Sure, a coach can put together a pretty set of plays. A coach can scream their head off in a game and try and get their players motivated. A coach can make you run for punishment, or they can make you run to get more in shape. The most important role of a coach, however, is to make the players on their team better. To hopefully help them to reach their fullest potential. Players do make mistakes, but it is from those mistakes that you learn and grow.

To the coach the destroyed my confidence,

You wanted to win, and there was nothing wrong with that. I saw it in your eyes if I made a mistake, you were not too happy, which is normal for a coach. Turnovers happen. Players miss shots. Sometimes the girl you are defending gets past you. Sometimes your serve is not in bounds. Sometimes someone beats you in a race. Sometimes things happen. Players make mistakes. It is when you have players scared to move that more mistakes happen.

I came on to your team very confident in the way that I played the game. Confident, but not cocky. I knew my role on the team and I knew that there were things that I could improve on, but overall, I was an asset that could've been made into an extremely great player.

You paid attention to the weaknesses that I had as a player, and you let me know about them every time I stepped onto the court. You wanted to turn me into a player I was not. I am fast, so let me fly. You didn't want that. You wanted me to be slow. I knew my role wasn't to drain threes. My role on the team was to get steals. My role was to draw the defense and pass. You got mad when I drove instead of shot. You wanted me to walk instead of run. You wanted me to become a player that I simply wasn't. You took away my strengths and got mad at me when I wasn't always successful with my weaknesses.

You did a lot more than just take away my strengths and force me to focus on my weaknesses. You took away my love for the game. You took away the freedom of just playing and being confident. I went from being a player that would take risks. I went from being a player that was not afraid to fail. Suddenly, I turned into a player that questioned every single move that I made. I questioned everything that I did. Every practice and game was a battle between my heart and my head. My heart would tell me to go to for it. My heart before every game would tell me to just not listen and be the player that I used to be. Something in my head stopped me every time. I started wondering, "What if I mess up?" and that's when my confidence completely disappeared.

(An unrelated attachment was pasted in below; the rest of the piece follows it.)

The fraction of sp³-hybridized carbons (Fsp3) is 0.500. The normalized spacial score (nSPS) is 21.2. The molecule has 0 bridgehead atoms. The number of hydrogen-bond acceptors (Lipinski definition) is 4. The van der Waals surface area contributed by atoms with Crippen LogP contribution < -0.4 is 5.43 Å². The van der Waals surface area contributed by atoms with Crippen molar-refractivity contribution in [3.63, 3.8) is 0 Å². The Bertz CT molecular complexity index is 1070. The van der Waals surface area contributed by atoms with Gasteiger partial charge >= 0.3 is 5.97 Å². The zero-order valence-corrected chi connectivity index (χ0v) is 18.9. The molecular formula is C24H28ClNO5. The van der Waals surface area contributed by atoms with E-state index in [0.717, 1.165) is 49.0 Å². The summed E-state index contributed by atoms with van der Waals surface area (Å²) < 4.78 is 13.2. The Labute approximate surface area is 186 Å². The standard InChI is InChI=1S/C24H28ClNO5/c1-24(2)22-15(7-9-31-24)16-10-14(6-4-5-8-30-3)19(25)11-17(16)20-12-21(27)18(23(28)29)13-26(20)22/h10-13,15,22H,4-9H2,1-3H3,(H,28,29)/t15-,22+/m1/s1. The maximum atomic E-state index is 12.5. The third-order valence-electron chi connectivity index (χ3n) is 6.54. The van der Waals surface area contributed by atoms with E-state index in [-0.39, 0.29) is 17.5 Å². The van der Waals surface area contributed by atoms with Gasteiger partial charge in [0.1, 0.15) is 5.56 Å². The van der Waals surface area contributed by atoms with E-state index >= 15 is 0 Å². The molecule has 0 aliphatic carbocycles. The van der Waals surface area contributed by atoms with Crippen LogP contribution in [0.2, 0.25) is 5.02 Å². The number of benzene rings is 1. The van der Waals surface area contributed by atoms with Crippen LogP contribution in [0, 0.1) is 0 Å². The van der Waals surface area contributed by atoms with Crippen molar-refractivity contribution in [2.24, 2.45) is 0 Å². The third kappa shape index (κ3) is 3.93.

Because of you, I was afraid to fail.

You took away my freedom of playing a game that I once loved. You took away the relaxation of going out and playing hard. Instead, I played in fear. You took away me looking forward to go to my games. I was now scared of messing up. I was sad because I knew that I was not playing to my fullest potential. I felt as if I was going backward and instead of trying to help me, you seemed to just drag me down. I'd walk up to shoot, thinking in my head, "What happens if I miss?" I would have an open lane and know that you'd yell at me if I took it, so I just wouldn't do it.

SEE ALSO: The Coach That Killed My Passion

The fight to get my confidence back was a tough one. It was something I wish I never would've had to do. Instead of becoming the best player that I could've been, I now had to fight to become the player that I used to be. You took away my freedom of playing a game that I loved. You took away my good memories in a basketball uniform, which is something I can never get back. You can be the greatest athlete in the world, but without confidence, you won't go very far.

Cover Image Credit: Christina Silies

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Sorry MJ Fans, But LeBron James Is My G.O.A.T.

King James brings greatness to not only the sport of basketball and but much more than that.